“We arrived in 1983, looking for bronze factories and material,” says Armelle, whose husband is a sculptor. “We had a friend living in Macao who said: ‘Come!’ so we set up a small factory in Macao and here we are,” Armelle recalls. “When I set foot in Hong Kong for the first time I remember very clearly the smell of the place, and the sensation of immediately loving the atmosphere of South China,” she continues. “And the food,” her husband adds, while we walk among the bronze bodies, some of them modelled by Armelle.
In a small annexed room there’s a Venus de Milo with arms that Le Nantec rebuilt following several anatomical studies and historical research. But he says he keeps the gallery private, closed to the public, because he likes having it for his “own enjoyment” rather than having to worry about the mess that tourists might make. “The neighbours know what we do here so we’re not a problem,” says Armelle.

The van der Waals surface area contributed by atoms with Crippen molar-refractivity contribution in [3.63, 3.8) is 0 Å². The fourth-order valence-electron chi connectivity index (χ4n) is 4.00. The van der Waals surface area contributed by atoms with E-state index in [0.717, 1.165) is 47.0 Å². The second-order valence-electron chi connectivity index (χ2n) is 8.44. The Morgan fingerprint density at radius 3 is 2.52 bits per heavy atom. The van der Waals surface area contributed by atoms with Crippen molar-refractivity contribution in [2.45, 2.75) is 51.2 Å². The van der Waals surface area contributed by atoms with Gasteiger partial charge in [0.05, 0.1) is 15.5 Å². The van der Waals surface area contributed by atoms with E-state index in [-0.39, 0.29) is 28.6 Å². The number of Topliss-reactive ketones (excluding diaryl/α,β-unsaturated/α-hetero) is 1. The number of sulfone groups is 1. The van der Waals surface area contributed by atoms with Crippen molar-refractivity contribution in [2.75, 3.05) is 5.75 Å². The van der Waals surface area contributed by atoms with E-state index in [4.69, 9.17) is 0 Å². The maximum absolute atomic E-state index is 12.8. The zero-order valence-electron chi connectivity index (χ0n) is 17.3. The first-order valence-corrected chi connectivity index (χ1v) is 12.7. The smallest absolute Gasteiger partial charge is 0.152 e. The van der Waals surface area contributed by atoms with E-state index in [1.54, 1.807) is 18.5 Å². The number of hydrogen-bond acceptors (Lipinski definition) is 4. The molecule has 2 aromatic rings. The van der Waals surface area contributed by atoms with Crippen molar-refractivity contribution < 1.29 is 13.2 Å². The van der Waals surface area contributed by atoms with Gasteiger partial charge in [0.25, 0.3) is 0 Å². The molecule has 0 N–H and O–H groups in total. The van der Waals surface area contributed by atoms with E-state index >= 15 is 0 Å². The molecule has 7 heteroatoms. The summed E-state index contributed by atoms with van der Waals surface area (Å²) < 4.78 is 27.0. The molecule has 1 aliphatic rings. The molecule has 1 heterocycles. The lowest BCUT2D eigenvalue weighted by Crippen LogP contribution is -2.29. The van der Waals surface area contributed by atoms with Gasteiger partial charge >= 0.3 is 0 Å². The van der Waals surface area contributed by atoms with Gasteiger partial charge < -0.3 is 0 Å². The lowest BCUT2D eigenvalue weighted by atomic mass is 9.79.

Armelle likes to photograph Macao as a hobby. She has published three books, the first of which – Macao, C’est Rigolo – is a compilation of street photos that act like visual haikus: pithy, true and sometimes funny. She likes to document the urban landscape and the meeting point of people with a sense of humour, taking advantage of her outsider status. It is the kind work that never grows dull. “Macao is changing every day, so today you fall in love with one thing but tomorrow you fall in love with another,” says Le Nantec. Macao, My Gods and Macao Illusions are the other two of Armelle’s publications.
At one point, the couple went back to France for 10 years, but then they decided to return to Macao. They had drunk the water from the Lilau fountain. “We stayed for 10 years, went back for 10 years and came back again for one more decade, with no intention of leaving. We don’t want to be in France. Here we feel at ease, at home and at peace.”
This seems to be a common feeling in Lilau.
By Filipa Queiroz in Macao
Photos by Gonçalo L. Pinheiro and Eric Tam
(Issue N. 16, May 2013)